Members of the hacker collective Lapsus$ are rumoured to be quite active on Telegram. This instant messaging app, founded by Russian brothers Pavel Durov and Nikolai Durov is the most popular social app in most of Eastern Europe with a group of roughly 45,000 subscribers. Since at least November 2021, the Telegram group and likely other social media platforms have been utilised for recruitment to Lapsus$.
Who’s running Lapsus$ behind the scenes?
There are rumours that a 16-year-old youngster from Oxford going by the hacker handles “White” or “Breachbase” is the leader of Lapsus$. There are claims that the autistic adolescent has made a fortune hacking, to the tune of $14 million (£10.6 million) in bitcoin.
After allegedly mismanaging the Doxbin website he owned and leaking the Doxbin data set to Telegram, the identity of the teen alleged leader was discovered. As a result, indignant users of the site, which allows users to trade and discover biographical details about one another, retaliated by “doxing” him, or making public details about his life that had previously been kept private. Reports also suggest that cyber-security researchers like Unit 221B have been keeping tabs on the purported leader of Lapsus$ and have known who he really is for close to a year.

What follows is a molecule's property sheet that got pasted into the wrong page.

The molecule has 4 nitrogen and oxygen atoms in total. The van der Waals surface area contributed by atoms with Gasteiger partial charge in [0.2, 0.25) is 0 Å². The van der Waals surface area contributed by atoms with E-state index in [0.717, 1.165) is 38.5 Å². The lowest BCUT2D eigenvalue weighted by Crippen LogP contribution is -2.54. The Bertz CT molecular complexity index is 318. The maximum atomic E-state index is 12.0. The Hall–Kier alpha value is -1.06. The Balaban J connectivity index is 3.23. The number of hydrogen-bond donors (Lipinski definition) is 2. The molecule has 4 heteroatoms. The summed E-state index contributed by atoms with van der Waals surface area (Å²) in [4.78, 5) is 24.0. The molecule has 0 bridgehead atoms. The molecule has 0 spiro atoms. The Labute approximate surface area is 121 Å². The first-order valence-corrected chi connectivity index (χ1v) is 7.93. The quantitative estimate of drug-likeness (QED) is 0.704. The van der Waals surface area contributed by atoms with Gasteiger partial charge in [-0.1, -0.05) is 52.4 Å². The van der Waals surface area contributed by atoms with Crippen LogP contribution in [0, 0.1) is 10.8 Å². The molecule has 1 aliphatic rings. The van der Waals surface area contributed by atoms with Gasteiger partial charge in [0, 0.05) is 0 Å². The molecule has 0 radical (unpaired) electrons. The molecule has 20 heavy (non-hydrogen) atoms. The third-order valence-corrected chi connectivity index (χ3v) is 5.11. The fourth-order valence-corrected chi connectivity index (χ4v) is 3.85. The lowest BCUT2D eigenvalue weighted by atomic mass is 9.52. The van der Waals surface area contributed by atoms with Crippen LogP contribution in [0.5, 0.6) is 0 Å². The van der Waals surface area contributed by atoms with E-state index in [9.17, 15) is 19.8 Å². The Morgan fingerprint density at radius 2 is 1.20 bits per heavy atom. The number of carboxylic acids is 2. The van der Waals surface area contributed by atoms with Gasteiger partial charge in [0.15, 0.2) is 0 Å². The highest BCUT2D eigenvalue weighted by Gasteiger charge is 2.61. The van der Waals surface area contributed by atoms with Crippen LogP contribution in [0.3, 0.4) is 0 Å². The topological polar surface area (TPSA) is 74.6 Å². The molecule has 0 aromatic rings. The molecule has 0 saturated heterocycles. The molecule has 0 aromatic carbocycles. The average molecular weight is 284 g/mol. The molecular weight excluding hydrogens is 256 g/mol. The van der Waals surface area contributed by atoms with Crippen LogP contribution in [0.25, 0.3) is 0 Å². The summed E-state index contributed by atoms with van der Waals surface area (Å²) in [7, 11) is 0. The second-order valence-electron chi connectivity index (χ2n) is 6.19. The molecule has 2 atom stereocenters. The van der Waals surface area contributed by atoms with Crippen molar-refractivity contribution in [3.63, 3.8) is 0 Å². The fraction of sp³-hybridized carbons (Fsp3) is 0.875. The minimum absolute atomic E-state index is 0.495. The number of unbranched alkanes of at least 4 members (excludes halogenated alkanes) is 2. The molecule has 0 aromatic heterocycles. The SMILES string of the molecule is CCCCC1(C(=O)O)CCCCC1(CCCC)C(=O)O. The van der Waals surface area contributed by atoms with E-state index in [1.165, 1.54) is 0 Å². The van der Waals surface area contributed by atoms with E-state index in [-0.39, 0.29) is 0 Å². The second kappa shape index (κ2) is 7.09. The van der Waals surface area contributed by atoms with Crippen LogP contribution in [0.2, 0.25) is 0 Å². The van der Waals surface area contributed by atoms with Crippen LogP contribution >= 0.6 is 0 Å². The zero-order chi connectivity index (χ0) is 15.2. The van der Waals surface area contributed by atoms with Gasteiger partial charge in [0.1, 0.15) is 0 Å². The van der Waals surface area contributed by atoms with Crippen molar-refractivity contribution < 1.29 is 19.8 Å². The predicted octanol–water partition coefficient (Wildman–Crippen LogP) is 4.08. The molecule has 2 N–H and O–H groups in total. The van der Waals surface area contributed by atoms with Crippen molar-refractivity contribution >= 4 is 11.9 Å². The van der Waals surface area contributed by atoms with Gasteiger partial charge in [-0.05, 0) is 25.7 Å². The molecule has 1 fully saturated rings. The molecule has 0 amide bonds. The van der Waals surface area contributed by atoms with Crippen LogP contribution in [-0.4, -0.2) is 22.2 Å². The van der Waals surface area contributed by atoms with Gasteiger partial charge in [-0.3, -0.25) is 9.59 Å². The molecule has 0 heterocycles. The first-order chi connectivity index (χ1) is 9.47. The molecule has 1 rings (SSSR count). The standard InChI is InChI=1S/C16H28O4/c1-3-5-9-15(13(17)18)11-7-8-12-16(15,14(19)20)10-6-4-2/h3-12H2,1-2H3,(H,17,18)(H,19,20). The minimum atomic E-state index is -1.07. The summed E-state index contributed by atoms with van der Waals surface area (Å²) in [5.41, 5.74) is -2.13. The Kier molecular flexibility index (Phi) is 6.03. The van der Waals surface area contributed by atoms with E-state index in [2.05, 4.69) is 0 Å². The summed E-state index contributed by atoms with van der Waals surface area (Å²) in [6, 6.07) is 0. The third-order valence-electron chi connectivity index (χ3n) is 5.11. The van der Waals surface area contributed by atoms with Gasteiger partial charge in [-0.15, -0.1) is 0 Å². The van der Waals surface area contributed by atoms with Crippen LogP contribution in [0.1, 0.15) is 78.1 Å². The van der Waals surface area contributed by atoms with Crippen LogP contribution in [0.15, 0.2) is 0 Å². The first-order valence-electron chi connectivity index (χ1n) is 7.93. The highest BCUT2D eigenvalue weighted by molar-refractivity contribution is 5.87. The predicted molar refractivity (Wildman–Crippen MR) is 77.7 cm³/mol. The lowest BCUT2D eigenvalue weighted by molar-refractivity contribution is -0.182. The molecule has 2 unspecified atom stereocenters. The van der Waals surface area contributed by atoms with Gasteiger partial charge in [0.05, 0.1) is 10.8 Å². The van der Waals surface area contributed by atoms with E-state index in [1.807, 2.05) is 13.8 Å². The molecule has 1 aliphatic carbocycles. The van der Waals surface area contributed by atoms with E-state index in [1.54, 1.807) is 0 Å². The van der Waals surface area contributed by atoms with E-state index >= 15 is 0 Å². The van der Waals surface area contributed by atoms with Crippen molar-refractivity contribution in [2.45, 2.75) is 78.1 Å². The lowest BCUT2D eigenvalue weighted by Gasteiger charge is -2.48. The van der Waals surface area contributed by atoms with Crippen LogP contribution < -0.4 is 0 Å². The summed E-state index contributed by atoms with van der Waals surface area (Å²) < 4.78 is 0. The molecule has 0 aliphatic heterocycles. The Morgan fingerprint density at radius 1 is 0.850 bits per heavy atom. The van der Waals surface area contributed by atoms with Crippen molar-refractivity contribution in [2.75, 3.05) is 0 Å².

Is his father really unaware?
According to reports that surfaced after the doxing, the ten leading Lapsus$ had no idea his son was suspected of hacking and had assumed that his son’s protracted computer use was due to his passion for video games.
Attempted cyber attacks by Lapsus$
It appears that Lapsus$ attacks and targets a wide variety of people and organisations, including Okta, a cyber security firm. According to reports, data belonging to at least 366 of its customers was compromised in a January hack, which apparently involved a third-party contractor. The issue led to a 9 percent drop in the company’s stock price once the news broke.
According to Microsoft, the organisation acquired relatively limited access after compromising a single account. Microsoft has published an in-depth piece regarding the Lapsus$ group, which they refer to as DEV-0537.
Samsung admitted just recently that the hacking organisation had broken into its systems and stolen code essential to the functioning of Galaxy smartphones. According to reports, Lapsus$ infiltrated NVIDIA’s private network, acquired confidential information (including hashed login passwords and trade secrets), and then exposed those certificates to the public. The French videogame publisher Ubisoft has also been attacked.
Recent Arrests have been made
After an investigation, City of London Police reportedly arrested seven adolescents on suspicion of involvement with the Lapsus$ hacking organisation. It is unclear, however, if the presumed 16-year-old leader was included or whether the group is continuing its attacks.